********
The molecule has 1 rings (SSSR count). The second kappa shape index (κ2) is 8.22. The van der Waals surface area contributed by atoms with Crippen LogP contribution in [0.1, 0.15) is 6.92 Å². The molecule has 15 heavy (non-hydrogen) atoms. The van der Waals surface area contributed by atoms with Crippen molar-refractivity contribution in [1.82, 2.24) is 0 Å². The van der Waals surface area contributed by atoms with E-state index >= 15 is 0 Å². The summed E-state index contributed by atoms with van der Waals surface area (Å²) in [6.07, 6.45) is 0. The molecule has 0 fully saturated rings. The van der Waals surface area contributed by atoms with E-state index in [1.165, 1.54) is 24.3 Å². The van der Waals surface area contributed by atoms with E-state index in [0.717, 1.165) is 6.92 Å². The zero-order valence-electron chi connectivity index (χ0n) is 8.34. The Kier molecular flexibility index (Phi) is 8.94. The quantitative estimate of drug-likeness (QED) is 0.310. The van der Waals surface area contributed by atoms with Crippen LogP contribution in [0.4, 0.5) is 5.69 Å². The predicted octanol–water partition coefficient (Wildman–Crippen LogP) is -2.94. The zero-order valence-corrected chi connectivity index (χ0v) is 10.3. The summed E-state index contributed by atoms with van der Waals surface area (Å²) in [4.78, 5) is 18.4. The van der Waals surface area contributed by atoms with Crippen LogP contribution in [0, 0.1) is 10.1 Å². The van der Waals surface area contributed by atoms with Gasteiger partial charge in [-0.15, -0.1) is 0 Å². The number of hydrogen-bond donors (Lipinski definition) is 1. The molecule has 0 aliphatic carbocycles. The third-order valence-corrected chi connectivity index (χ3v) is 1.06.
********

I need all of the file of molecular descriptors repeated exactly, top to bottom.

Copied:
The molecule has 1 rings (SSSR count). The second kappa shape index (κ2) is 8.22. The van der Waals surface area contributed by atoms with Crippen LogP contribution in [0.1, 0.15) is 6.92 Å². The molecule has 15 heavy (non-hydrogen) atoms. The van der Waals surface area contributed by atoms with Crippen molar-refractivity contribution in [1.82, 2.24) is 0 Å². The van der Waals surface area contributed by atoms with E-state index >= 15 is 0 Å². The summed E-state index contributed by atoms with van der Waals surface area (Å²) in [6.07, 6.45) is 0. The molecule has 0 fully saturated rings. The van der Waals surface area contributed by atoms with E-state index in [1.165, 1.54) is 24.3 Å². The van der Waals surface area contributed by atoms with E-state index in [0.717, 1.165) is 6.92 Å². The zero-order valence-electron chi connectivity index (χ0n) is 8.34. The Kier molecular flexibility index (Phi) is 8.94. The quantitative estimate of drug-likeness (QED) is 0.310. The van der Waals surface area contributed by atoms with Crippen LogP contribution in [0.4, 0.5) is 5.69 Å². The predicted octanol–water partition coefficient (Wildman–Crippen LogP) is -2.94. The zero-order valence-corrected chi connectivity index (χ0v) is 10.3. The summed E-state index contributed by atoms with van der Waals surface area (Å²) in [4.78, 5) is 18.4. The van der Waals surface area contributed by atoms with Crippen LogP contribution in [0, 0.1) is 10.1 Å². The van der Waals surface area contributed by atoms with Gasteiger partial charge in [-0.15, -0.1) is 0 Å². The number of hydrogen-bond donors (Lipinski definition) is 1. The molecule has 0 aliphatic carbocycles. The third-order valence-corrected chi connectivity index (χ3v) is 1.06.